A yellow dog Democrat was a Southern voter who was unwavering in their loyalty to the Democratic party. Those faithful Democrats swore that they would “vote for a yellow dog” before they’d vote for a Republican.
According to William Safire, the term was first used in 1928. That’s when a New York Democrat named Al Smith was running for president. Many Southern Democrats disapproved of Smith, who was a “wet,” or anti-prohibitionist. Alabama Sen. Tom Heflin went so far as to leave the Democratic party because he didn’t want to support Smith. Other Alabama Democrats, though, declared their loyalty to the party by saying, “I’d vote for a yellow dog if he ran on the Democratic ticket.”
The term is largely out of use now. It refers to a time when the Democratic party dominated not only Alabama, but the whole American South. It also dates back to a time when Democratic policies were strikingly different than they are today.
During the lead-up to the Civil War, Southern Democrats called for slavery to remain legal throughout the United States. Meanwhile the new Republican party began calling for limits on slaveholding.
After the Civil War, the Democratic Party established a strong presence in the southern states. Democratic politicians at the time were overwhelmingly conservative and white. They opposed laws that would have protected the civil and voting rights of African Americans. State legislatures in the south imposed Jim Crow segregation laws and made it difficult for African Americans to vote.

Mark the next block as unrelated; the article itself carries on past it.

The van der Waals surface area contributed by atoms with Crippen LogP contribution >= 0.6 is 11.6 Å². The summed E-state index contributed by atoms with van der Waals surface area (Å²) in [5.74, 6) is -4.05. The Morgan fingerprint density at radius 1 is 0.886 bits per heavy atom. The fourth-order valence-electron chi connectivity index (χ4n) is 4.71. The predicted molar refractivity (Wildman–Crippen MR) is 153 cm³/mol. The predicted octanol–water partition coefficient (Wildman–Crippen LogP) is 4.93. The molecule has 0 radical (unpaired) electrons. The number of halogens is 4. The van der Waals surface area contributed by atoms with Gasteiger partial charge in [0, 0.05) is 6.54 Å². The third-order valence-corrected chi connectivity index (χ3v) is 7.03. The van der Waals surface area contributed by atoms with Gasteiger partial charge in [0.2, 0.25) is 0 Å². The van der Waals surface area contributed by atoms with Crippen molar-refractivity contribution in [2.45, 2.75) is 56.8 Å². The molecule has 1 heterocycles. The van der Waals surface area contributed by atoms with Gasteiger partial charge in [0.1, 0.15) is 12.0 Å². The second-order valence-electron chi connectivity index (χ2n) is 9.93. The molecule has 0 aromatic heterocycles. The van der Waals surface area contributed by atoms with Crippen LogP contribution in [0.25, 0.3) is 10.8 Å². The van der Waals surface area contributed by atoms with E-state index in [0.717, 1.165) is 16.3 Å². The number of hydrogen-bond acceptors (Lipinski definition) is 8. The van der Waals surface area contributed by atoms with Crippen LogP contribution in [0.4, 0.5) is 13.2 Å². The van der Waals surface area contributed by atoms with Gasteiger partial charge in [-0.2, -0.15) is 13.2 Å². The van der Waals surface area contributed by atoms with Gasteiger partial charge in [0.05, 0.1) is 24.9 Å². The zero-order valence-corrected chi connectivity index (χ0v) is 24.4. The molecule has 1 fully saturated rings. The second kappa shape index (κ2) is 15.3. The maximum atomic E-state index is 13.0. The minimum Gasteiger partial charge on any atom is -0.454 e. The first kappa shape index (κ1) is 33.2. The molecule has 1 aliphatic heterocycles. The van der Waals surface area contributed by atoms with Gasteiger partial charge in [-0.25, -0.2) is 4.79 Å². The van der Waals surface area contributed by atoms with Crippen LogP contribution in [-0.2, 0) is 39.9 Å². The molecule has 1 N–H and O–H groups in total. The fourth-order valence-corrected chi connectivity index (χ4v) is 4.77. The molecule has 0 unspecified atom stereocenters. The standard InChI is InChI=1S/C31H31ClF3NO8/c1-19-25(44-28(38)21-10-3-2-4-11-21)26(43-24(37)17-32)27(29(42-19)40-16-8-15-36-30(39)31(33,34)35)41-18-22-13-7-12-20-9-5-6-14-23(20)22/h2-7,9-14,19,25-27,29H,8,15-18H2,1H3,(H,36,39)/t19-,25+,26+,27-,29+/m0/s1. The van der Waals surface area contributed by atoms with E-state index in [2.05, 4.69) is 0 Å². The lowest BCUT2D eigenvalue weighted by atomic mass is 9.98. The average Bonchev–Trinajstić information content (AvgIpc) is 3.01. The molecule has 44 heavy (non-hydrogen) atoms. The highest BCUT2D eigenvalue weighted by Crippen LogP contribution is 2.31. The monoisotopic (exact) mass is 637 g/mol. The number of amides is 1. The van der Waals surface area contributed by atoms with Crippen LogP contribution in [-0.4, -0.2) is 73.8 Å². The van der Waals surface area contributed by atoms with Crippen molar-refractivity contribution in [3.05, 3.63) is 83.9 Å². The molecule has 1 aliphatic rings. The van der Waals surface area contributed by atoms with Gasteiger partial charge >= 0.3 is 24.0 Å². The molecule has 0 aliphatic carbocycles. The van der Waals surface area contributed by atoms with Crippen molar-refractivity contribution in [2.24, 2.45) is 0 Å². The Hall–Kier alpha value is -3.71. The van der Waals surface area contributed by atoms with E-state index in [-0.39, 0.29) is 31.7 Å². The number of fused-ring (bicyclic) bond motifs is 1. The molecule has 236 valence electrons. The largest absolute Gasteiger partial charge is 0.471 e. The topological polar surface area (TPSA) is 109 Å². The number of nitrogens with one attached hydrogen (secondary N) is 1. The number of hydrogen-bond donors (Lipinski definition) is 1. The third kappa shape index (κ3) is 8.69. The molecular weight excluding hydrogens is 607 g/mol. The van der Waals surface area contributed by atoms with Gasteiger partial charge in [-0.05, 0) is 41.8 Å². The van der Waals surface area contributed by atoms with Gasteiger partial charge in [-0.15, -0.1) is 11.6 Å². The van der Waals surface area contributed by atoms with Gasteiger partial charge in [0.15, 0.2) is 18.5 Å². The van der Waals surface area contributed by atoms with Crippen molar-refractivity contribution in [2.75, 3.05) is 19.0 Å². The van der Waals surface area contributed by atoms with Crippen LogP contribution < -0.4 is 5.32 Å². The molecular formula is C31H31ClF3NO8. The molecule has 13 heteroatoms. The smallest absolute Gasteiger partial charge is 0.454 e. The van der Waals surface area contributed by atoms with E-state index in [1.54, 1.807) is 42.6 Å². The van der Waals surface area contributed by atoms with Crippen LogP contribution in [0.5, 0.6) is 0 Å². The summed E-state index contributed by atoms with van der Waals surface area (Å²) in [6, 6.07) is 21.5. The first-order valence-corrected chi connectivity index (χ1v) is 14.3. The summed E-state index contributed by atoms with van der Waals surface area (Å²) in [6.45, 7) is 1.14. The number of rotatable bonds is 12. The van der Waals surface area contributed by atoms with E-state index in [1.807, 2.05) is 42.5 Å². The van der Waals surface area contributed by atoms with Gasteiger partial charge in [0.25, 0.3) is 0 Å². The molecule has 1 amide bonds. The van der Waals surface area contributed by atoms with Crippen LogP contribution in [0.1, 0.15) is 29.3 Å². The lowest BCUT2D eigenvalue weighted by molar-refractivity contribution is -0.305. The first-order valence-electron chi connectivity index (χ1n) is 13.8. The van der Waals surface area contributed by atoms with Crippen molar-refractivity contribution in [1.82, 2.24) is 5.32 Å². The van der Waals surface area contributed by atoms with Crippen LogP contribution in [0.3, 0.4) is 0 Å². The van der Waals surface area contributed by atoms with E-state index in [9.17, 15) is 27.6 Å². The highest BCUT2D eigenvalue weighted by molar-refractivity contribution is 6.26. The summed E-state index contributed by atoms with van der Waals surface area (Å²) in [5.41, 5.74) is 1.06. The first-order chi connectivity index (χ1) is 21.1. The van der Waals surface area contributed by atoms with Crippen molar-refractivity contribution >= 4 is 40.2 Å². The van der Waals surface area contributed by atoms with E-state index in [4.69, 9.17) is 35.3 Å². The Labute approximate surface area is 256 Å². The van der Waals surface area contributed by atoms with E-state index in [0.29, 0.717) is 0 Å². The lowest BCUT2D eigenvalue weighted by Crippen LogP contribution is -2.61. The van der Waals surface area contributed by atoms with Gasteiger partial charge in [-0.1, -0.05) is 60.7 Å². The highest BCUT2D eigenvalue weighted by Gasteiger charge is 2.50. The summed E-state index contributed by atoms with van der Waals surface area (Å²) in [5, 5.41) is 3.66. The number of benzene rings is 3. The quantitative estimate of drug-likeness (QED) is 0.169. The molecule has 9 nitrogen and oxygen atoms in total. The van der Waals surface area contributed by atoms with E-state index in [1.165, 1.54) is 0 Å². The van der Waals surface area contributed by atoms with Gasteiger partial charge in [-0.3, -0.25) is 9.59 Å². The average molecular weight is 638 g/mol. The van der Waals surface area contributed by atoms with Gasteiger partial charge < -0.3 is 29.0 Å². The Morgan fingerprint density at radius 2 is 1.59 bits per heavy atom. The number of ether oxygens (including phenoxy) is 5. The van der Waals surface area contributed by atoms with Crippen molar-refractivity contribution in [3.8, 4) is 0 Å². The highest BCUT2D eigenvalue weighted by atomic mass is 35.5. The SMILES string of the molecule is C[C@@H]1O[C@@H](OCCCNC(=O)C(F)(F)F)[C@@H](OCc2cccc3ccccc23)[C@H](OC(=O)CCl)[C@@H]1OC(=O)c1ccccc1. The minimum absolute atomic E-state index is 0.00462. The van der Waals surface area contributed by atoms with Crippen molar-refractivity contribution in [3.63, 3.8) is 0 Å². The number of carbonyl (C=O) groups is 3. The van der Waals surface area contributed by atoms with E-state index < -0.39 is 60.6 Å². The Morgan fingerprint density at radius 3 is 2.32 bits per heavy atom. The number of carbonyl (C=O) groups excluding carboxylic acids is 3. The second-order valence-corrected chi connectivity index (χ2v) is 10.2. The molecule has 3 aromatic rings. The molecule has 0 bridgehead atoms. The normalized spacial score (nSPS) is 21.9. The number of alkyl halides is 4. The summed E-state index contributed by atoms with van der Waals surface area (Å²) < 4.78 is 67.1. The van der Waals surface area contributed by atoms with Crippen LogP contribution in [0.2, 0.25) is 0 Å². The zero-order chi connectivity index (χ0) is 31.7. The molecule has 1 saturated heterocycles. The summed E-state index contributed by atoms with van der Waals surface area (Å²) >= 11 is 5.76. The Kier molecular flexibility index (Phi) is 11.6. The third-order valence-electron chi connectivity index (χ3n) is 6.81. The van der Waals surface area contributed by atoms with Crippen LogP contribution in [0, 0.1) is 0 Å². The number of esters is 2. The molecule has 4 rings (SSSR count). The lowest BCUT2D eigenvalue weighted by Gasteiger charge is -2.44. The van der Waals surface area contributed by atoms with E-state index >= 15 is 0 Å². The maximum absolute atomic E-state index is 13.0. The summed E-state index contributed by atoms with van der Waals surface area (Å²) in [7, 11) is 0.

Democrats maintained control of the South well into the 20th century. Southern Democrats largely supported the New Deal, although they did try to stop the spread of the labor movement and in some cases opposed the growth of Federal power, arguing for states’ rights. They also blocked the passage of an anti-lynching. Throughout the 1930s and into the 1940s, the South remained solidly Democratic territory.
The Democratic party finally started to lose power in the South in 1948. That’s when the Democratic National Convention supported President Harry Truman’s stance on civil rights for African Americans. Many Southern Democrats left the party in anger. They determined to nominate Strom Thurmond as their alternative candidate, under the banner of the States’ Rights Democratic Party.
Even after that, Democrats did hold on to local seats in the South and continued to play a major role in shaping local laws. The party’s power in the region shrank little by little over the years, slowly. The party finally took a major hit with the passage of the Civil Rights Act. Finally, in 1964, the Republican presidential nominee Barry Goldwater won a sweeping victory across the Deep South. Goldwater was a staunch opponent of the Civil Rights Act and a supporter of states’ rights. His candidacy is often seen as a turning point in American politics. It drove African American voters to leave the Republican party, and it drove many white southern voters away from the Democratic party.